Readers Rigs


John Bourbon Jr.

Here is a picture of my Poke Boat. It's 12 feet long and weighs 28 lbs. This is how me and my hunting partner Dave used to load them up back when we hunted this one spot where we could walk in and drag a boat behind us through shallow water. Dave had a Wilderness System's Chesapeake model that he used to load up with decoys in a similar fashion. At the end of VT's duck season, when it's literally too cold to keep the motor from freezing up, I break out the poke boat and paddle to where I want to hunt. When I paddle the boat this way I can usually fit 15 to 18 decoys, myself and gun and gunning stool. On these occasions I am usually after goldeneyes.

Here is a picture of my duck boat. It's a 14.5' long Mirrorcraft. The motor is a 28 hp Special model Evinrude. The fast grass that you see is wire tie wrapped to a boat blind made from 2x2's and heavy fencing. The front is hinged and will swing out of the way for driving down the road and getting in and out of the boat. The boat blind is 11 feet long with the port side being fixed and immovable. The starboard side looks identical. However the rear 6 feet is really one giant door that swings forward to allow getting in and out. It also makes a first rate place for working over the side of the boat, pulling decoys and such. This boat may well be the heaviest 14-foot boat known to man. Since the boat has no seats the manufacturer used a 1/4" thick full length/full width aluminum plate floor with a sheet of 3/4" marine plywood on top of that to stiffen the boat. When loaded with 2 hunters, gear, and a dog and 75 decoys, its all the boat can do to get out of its own way even with a 28 hp motor.

Here is a shot of the interior of my 14 foot Mirrocraft. The cockpit is 9 foot long by 32 inches wide. The fast grass makes a fair to good windbreak. As you can see there is no roof, a situation I hope to correct this year. The guy pictured is Dave Diefenderfer of Manassas VA, my hunting partner of some 9 years now. If you look real close by his leg, you can see Kiowa, a small chocolate lab sticking her head out. When this picture was taken she belonged to Dave. Dave unfortunately had to give her up, and she now lives with me.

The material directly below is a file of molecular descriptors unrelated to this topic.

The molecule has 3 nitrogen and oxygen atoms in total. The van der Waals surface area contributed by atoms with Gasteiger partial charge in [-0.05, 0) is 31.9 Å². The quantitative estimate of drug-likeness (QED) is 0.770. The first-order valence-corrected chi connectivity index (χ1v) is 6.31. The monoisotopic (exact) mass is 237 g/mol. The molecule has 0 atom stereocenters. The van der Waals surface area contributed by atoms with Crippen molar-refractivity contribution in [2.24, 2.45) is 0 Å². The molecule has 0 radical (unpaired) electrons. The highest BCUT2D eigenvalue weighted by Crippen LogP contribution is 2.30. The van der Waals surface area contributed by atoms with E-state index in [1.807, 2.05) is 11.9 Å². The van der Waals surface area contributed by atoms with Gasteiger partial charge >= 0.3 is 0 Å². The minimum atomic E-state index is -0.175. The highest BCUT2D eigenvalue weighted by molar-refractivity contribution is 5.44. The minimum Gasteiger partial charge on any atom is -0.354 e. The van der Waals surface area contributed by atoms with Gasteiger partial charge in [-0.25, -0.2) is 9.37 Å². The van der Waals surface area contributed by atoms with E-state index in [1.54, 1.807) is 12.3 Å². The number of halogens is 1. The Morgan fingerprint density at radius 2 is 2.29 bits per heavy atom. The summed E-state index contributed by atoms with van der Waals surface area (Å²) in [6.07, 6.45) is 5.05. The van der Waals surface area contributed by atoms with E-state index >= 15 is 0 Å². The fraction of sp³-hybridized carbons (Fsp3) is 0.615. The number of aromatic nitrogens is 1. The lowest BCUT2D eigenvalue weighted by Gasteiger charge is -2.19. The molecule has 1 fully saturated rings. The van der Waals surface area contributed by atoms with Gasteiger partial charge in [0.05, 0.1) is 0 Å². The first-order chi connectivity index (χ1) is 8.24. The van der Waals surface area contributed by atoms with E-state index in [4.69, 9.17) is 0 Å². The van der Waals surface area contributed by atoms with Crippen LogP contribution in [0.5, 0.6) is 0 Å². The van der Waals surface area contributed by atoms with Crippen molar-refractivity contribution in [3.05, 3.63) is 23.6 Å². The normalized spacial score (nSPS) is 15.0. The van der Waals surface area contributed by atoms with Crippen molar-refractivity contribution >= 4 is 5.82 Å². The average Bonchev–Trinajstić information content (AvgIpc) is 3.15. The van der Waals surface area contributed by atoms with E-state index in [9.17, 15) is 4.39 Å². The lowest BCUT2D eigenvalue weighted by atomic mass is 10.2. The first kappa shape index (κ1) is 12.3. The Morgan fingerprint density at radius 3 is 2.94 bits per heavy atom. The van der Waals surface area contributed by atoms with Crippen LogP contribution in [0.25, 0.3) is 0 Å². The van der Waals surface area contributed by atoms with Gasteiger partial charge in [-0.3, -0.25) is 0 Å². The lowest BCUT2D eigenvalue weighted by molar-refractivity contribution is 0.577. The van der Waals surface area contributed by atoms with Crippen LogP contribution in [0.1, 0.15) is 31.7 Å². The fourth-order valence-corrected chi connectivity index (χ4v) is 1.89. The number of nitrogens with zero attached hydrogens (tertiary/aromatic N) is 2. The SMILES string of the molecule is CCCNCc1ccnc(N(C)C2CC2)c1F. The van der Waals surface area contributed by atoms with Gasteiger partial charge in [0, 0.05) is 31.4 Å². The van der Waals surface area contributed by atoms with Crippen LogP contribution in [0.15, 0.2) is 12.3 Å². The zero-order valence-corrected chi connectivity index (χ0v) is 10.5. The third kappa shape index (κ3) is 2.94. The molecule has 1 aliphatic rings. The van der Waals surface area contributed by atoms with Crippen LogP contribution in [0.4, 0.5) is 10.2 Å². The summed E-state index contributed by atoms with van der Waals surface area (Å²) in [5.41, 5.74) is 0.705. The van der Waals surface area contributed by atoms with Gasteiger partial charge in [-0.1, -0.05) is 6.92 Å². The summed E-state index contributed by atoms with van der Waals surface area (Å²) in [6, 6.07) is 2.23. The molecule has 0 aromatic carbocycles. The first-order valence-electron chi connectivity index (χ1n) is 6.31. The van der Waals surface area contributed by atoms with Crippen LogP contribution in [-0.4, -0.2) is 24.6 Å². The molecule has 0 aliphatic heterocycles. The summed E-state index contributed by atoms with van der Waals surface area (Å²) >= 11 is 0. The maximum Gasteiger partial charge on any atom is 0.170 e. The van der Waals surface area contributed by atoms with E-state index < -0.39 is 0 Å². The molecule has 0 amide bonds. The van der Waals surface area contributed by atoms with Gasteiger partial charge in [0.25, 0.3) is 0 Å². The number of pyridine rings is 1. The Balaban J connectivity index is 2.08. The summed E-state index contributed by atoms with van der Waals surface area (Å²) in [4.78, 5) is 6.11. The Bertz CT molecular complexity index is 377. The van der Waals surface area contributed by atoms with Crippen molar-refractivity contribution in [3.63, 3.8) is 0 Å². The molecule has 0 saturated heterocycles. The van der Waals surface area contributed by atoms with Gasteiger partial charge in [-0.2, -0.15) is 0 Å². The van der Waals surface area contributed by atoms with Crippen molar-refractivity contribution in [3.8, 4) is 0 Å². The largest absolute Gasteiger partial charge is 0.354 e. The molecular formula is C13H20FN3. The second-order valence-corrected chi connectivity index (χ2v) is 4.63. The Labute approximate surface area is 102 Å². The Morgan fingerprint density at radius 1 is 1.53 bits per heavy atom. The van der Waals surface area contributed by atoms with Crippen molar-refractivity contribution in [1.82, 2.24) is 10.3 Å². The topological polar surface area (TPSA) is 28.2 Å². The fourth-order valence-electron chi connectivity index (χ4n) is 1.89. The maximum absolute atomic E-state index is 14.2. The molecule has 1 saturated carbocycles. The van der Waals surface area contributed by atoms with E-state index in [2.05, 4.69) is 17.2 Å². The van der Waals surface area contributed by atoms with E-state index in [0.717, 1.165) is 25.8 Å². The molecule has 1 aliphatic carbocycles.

This picture shows how I shaped the bottom on my combination layout/jon boat while it was under construction. The beams coming down out of the ceiling held the midships of the bottom in place while the 3/4" shim under the transom provided some rocker in the rear of the boat. Under the forward part of the bottom, I wedged a 4x4 to force the bottom to have some rise in the forward part. Once I attached the bow and side pieces, the shape of the bottom was made permanent.

This is a picture of my hybrid Briggs and Stratton/Eska outboard that my friend Ruel Elliott of Colchester Vt put together. He took a 25 year old Eska motor leg, mounted an aluminum plate cut to shape and drilled with mounting holes. On top of the plate there are rubber motor mounts to help reduce the vibration from the 5hp, 4 stroke, single cylinder Quantum series lawn mower motor. This motor has a compression release to help with the pull starting. It generally starts on the first or second pull. To couple the motor's output shaft to the outboard's shaft, Ruel devised a coupling with a hole on either side for the appropriate size shaft. This motor does not have a water pump and will run in extremely cold weather without fear of freezing up. In sea trials, this motor pushed a 12 foot aluminum boat at 7mph and got 28 mpg! We are currently experimenting with different size props to see what works best. Since this picture was taken, I have painted it with a killer camo paint job.

Here is a picture of the completed boat (which I named Pigwitch) and the Briggs 5hp/Eska outboard. This particular picture shows it moving right along using a 3 bladed prop from a 7.5 hp ESKA. Since this picture was taken, I have switched to a 2 bladed prop from a 6hp ESKA, which runs with less vibration but still achieving about the same boat speed. When I hunt from this boat, I lay on an inclined board which runs from just under the seat to the mid-ship frame. This allows me to keep all of me but my head lower than the side of the boat for true low profile hunting. I constucted this boat from plans that existed only in my head. As you can probably tell from the construction photo, figuring out how to make the boat was almost as much fun as hunting from it.